Then I realize she’s just talking about some paint and accessories. Not all new furniture. Sure I’d have to paint the bedroom, but it’s been seven years–I’ll have to do it sometime anyway.

Let’s see, a couple of days work, minimal expense, nice bedroom, super-happy wife, hero status.

So what’s more selfish? Complain, do things grudgingly, and maybe she even gives up and so you get out of the trouble? Is that selfish?

Or is it selfish to think of how happy you’ll be when she’s happy? So you gladly do it for her but really it’s for yourself.

Are you selfish if you do it or don’t do it?

Getting joy from the joy of someone you love sure makes life complicated.

Can’t get there alone : Day 31 of 31

One of the Myers-Briggs personality types is INTP.

INTP’s connect dots automatically.

They can’t help looking for things to help the world make sense. Here’s a summary from a place that explains that kind of thing:

The task of the INTP’s mind is to fit each encountered idea or experience into a larger structure. Their central goal is to understand and seek truth.

They like to understand the structures and processes that govern the world and mold them with their own ideas and designs. They like to understand many things at deep levels.

You’re probably some other personality type. You’re not driven to connect the dots.

But you still want your life, your world, your hopes and dreams to make sense.

I’m an INTP, so since I’m going to be covering this corner of the pool anyway, you’re welcome to hang out here.

From now on I may not always describe it as ‘connecting the dots.’ I may not always take you in the kitchen like we did some here during the 31 Days. It might be more subtle. I may just catch the fish and cook the meal and present it.

If you like that kind of thing I hope we can become friends.

You’ve been assigned your own corner of the pool. I’m sure the way God has made you will end up helping me just like I want to help you. Thanks in advance.

~~~~

This is the last of 31 Days of Connecting the Dots: make more sense of your life, your world, your hopes and dreamsYou can visit the Nester to choose from over 1,200 more 31 Dayers.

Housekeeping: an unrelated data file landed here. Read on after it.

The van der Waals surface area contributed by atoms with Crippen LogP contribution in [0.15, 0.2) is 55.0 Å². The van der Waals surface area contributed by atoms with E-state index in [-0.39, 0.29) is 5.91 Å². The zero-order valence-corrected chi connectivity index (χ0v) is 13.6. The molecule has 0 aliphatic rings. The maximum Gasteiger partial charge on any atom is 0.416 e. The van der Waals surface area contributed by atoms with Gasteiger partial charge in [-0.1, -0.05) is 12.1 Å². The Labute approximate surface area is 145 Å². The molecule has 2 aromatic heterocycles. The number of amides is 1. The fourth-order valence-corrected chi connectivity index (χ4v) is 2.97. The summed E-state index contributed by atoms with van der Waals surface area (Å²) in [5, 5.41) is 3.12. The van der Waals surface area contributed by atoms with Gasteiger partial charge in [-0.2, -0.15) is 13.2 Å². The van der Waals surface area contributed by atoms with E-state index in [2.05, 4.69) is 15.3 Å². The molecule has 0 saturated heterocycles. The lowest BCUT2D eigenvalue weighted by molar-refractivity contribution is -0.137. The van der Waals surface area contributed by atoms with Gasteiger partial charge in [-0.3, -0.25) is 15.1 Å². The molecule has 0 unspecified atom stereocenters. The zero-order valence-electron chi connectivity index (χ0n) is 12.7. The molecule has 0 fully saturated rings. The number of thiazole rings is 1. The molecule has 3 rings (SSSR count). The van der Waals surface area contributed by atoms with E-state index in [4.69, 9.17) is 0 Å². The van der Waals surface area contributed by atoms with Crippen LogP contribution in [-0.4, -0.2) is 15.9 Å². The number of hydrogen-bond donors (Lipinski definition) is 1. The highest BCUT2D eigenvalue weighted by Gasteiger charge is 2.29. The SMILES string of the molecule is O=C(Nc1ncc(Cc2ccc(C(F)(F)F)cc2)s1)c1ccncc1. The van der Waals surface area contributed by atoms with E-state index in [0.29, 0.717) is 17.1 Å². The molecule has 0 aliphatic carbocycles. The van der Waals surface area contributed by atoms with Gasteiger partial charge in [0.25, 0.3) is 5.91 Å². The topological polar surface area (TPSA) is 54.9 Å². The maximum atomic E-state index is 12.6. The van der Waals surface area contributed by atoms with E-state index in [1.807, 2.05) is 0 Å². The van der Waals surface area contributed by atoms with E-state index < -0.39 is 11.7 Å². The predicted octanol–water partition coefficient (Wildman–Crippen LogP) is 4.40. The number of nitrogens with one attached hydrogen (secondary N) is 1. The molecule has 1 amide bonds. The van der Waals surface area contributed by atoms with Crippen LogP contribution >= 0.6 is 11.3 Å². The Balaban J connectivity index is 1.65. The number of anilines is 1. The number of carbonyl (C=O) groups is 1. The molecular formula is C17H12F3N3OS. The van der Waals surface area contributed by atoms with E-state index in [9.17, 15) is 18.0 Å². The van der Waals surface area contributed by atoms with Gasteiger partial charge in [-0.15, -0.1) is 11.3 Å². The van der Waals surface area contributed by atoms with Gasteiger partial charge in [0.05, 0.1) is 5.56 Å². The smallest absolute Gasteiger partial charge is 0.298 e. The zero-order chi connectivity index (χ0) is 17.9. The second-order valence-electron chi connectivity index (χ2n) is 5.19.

My scars, they are your scars, and your world is mine

That’s my daughter about to ring the doorbell at the home of the mother of her childhood best friend. The best friend died of brain cancer two years ago.

My daughter was nervous. She hadn’t seen her friend or her friend’s mom in ten years. She didn’t know what she was going to say.

Her friend’s mother wasn’t home. Whew.

As my daughter walked away a neighbor across the street asked if she could help. The neighbor said the mom wasn’t there but would be down the street the next day.

My daughter wasn’t sure about going back. Through the window when she was ringing the doorbell she had seen a lift rigged to the stairs and she pictured the mom old and disabled and maybe it would just be too sad for everyone for her to visit. Now she was even more nervous.

She want back anyway. She took her sister. And her own mom, my wife. We all used to be neighbors, but that was 25 years ago.

It was a short, good visit. The mom wasn’t sick or disabled or sad. What a relief. But then she pulled out photos of her daughter’s small child. My daughter didn’t know her friend had any kids. Now THAT was sad. The visitors were sadder than the host. The mom had been through the grieving process. The guests hadn’t.

They held their tears until they left the house with their backs to the door. Then they boo-hoo’d in the car.

Why invite pain? Why invite sadness? The mom will never know if you choose not to knock.

Yes she will

If you knock she gets another little sign that she’s not forgotten and alone. Little signs might be all she has.

You have kids. You imagine how she feels.

YOU don’t want to be forgotten and alone.

So you knock.